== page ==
Apple's handling of reports that CEO Steve Jobs had a liver transplant has rekindled concern among corporate governance experts that the company and its board are disclosing too little, too late on the health of its highest-ranking executive.
Without disclosing the source of its information, The Wall Street Journal reported on June 20 that Jobs underwent the transplant in April. Apple (AAPL) representatives have issued no statement on the report and declined to discuss the matter with BusinessWeek.
The company's silence is indicative of the board's ongoing unwillingness to share adequate information with investors about Jobs' health, says Nell Minow, editor at the Corporate Library, a research firm specializing in corporate governance. "The board has proven again and again that it is being treated like an operating division of the company rather than the supervisor of the CEO," Minow says. "At times like this you want to be hearing a significant statement from the board of directors concerning the CEO—when he'll be returning to work, whether it will be full-time or part-time, and whether or not his duties will be truncated."
Since January, when Jobs said he would take a six-month leave of absence for health reasons, Apple has said its chief executive would return to the job by the end of June. His name appeared on a June 22 statement that Apple had sold more than 1 million units of the iPhone 3G S on its first weekend, an indication that Jobs is well on his way back to the helm—if he's not there already.
No Clear Guidance from SEC
Apple has argued that it is saying as much as it needs to reveal about Jobs' health. When the matter came up during a Feb. 25 shareholder meeting, Apple director and then-Genentech (DNA) CEO (now chairman) Arthur Levinson said that Apple was in compliance with the law.
Indeed, guidance from regulators—including the Securities & Exchange Commission—isn't clear on how much and how quickly companies need to discuss the health of an executive, says John Coffee, a Columbia University law professor who specializes in corporate governance and securities law. "The SEC has assiduously avoided giving clear guidance on when the CEO's health is material," Coffee says. "Apple is probably an extreme example where the CEO's health is very material. Walt Disney in 1950 would have been an equivalent."
The timing of the transplant news, so close to the release of data on sales for the latest iPhone, suggests to Coffee that Apple—or people very close to it—were behind the information leak. Apple may have paired potentially negative news with positive developments to blunt the stock-market impact of the transplant information, Coffee speculates. "This is a common tactic of corporate issuers because there has to be a drop after the announcement has been made in order to claim a material nondisclosure," he says. "If you link positive and negative news together, you may get only a modest downturn, which greatly eclipses the possible damages."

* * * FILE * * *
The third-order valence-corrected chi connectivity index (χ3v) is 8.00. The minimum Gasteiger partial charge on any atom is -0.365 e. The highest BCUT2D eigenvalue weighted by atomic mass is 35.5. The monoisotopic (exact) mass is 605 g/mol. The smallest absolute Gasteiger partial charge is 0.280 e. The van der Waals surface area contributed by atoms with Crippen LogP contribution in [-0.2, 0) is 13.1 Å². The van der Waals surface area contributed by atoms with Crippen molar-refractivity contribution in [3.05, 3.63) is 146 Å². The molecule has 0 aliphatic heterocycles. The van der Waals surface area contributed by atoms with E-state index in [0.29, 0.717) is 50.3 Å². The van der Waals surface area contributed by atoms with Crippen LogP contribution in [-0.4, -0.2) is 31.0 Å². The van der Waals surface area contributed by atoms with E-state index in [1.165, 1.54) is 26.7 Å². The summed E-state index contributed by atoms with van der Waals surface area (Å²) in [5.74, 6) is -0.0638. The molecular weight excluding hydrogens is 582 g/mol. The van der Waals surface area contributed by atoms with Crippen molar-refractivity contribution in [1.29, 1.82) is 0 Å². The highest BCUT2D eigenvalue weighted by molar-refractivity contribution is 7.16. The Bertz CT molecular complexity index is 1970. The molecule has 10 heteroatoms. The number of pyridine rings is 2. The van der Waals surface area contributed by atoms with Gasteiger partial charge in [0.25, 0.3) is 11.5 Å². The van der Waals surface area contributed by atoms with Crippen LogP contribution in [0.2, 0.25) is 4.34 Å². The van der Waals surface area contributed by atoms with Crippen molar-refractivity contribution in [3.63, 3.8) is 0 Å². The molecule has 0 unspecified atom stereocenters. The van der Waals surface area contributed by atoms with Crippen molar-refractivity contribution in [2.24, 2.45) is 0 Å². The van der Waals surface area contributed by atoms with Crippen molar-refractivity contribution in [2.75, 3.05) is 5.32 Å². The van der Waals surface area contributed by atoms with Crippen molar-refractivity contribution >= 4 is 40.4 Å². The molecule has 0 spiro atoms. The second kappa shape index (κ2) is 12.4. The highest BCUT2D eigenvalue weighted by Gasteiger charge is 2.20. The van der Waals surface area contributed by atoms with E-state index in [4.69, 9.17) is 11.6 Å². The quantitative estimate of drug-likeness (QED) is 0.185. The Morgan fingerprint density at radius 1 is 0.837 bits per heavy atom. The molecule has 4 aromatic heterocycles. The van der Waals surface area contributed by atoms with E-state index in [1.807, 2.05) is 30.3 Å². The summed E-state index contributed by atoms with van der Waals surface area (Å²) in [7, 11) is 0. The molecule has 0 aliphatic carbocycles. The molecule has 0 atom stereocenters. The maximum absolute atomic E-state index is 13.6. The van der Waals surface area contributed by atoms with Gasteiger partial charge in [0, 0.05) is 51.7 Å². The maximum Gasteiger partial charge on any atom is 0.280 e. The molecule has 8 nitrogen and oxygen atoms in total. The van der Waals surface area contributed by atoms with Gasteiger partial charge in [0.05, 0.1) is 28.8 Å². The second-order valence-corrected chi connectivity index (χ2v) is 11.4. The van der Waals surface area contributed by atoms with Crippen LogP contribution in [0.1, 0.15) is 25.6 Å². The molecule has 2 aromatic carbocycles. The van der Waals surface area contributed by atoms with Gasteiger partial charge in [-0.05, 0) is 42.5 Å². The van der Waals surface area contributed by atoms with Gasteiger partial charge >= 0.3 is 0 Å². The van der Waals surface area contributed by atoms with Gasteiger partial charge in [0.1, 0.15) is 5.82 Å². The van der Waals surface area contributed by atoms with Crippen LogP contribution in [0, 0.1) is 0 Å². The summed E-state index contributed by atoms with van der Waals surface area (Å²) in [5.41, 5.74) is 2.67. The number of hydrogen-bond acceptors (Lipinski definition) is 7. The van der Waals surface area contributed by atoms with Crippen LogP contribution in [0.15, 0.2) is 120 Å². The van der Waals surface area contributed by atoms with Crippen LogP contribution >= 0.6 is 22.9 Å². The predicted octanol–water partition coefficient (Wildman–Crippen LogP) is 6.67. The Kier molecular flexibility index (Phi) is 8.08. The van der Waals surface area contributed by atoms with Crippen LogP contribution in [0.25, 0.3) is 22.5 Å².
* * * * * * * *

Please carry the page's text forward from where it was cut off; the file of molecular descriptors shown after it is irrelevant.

Regardless of how the transplant information was disclosed, the fact that it's now out may give Apple the cover it needs against any legal action by shareholders, Coffee says. "Now that they have done it, from a liability-prevention point of view, they have taken care of 80% of the problem," he says.
No Legal Complaints on Jobs' Health
Shares of Apple slumped about 1.5%, to 137.37, on June 22, the first business day after the Journal's story—and the same day Apple reported early sales figures for the iPhone 3G S.
Legal obligations aside, Apple nevertheless has a responsibility to be more forthcoming with shareholders, says Steve Davis, senior fellow at Yale University's Millstein Center for Corporate Governance & Performance. "As long as Steve Jobs remains the CEO of Apple, he cannot necessarily claim the same degree of privacy as an ordinary citizen," Davis says. "Too much of Apple hinges on his leadership and too much shareholder value is at stake." Davis says investors are entitled to more information. "What we've received so far falls short of what's needed," he says. "These leaks don't constitute a reassuring and comprehensive briefing by the board of directors to the marketplace."
There's little evidence as yet that investors are up in arms over Apple's lack of disclosure about Jobs' health. Of the roughly 28 outstanding legal complaints disclosed by Apple in its most recent quarterly filing with the SEC, dated Mar. 28, none pertained to the health of the CEO, which has been an ongoing concern for shareholders since the first disclosure of his treatment for cancer in 2004.
Apple stock has risen by more than 75% since hitting a 52-week low on Jan. 20, days after Jobs disclosed he would take a six-month medical leave. Investors have had plenty of time to digest the circumstances of his health, even if the amount of information they have is less than complete. "There's a lot more to this company than Steve Jobs," says David Klaskin, chairman and chief investment officer at Oak Ridge Investments, a Chicago-based investment firm that owns about 282,000 Apple shares. "People should keep in mind that his health is certainly going to be an issue—more so than other 54-year-old CEOs—but [Apple has] held up well relative to the market and it's still very attractive over the long term."